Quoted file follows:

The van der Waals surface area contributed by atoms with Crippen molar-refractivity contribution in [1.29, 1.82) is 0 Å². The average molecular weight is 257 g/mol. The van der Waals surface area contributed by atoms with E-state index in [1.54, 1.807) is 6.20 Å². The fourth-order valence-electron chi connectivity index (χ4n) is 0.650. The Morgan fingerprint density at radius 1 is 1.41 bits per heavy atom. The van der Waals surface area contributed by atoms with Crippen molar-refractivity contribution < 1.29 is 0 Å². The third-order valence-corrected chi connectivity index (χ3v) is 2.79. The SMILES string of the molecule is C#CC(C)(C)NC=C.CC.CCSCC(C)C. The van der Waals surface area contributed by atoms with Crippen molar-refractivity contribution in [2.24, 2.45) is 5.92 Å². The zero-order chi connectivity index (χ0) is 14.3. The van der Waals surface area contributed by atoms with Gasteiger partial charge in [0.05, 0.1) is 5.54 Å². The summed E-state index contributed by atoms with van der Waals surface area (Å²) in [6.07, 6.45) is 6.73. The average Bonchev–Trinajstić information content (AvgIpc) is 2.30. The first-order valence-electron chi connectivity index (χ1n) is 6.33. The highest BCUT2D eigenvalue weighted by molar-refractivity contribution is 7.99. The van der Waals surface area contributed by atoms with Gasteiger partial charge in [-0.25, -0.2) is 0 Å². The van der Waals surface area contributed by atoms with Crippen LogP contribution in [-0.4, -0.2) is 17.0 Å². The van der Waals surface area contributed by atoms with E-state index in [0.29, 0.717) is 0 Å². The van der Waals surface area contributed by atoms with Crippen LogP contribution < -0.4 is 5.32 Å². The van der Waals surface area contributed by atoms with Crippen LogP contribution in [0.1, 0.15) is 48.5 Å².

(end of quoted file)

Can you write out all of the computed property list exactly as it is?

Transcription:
The van der Waals surface area contributed by atoms with Crippen molar-refractivity contribution in [1.29, 1.82) is 0 Å². The average molecular weight is 257 g/mol. The van der Waals surface area contributed by atoms with E-state index in [1.54, 1.807) is 6.20 Å². The fourth-order valence-electron chi connectivity index (χ4n) is 0.650. The Morgan fingerprint density at radius 1 is 1.41 bits per heavy atom. The van der Waals surface area contributed by atoms with Crippen molar-refractivity contribution < 1.29 is 0 Å². The third-order valence-corrected chi connectivity index (χ3v) is 2.79. The SMILES string of the molecule is C#CC(C)(C)NC=C.CC.CCSCC(C)C. The van der Waals surface area contributed by atoms with Crippen molar-refractivity contribution in [2.24, 2.45) is 5.92 Å². The zero-order chi connectivity index (χ0) is 14.3. The van der Waals surface area contributed by atoms with Gasteiger partial charge in [0.05, 0.1) is 5.54 Å². The summed E-state index contributed by atoms with van der Waals surface area (Å²) in [6.07, 6.45) is 6.73. The average Bonchev–Trinajstić information content (AvgIpc) is 2.30. The first-order valence-electron chi connectivity index (χ1n) is 6.33. The highest BCUT2D eigenvalue weighted by molar-refractivity contribution is 7.99. The van der Waals surface area contributed by atoms with Gasteiger partial charge in [-0.25, -0.2) is 0 Å². The van der Waals surface area contributed by atoms with Crippen LogP contribution in [-0.4, -0.2) is 17.0 Å². The van der Waals surface area contributed by atoms with E-state index in [0.29, 0.717) is 0 Å². The van der Waals surface area contributed by atoms with Crippen LogP contribution < -0.4 is 5.32 Å². The van der Waals surface area contributed by atoms with Crippen LogP contribution in [0.1, 0.15) is 48.5 Å².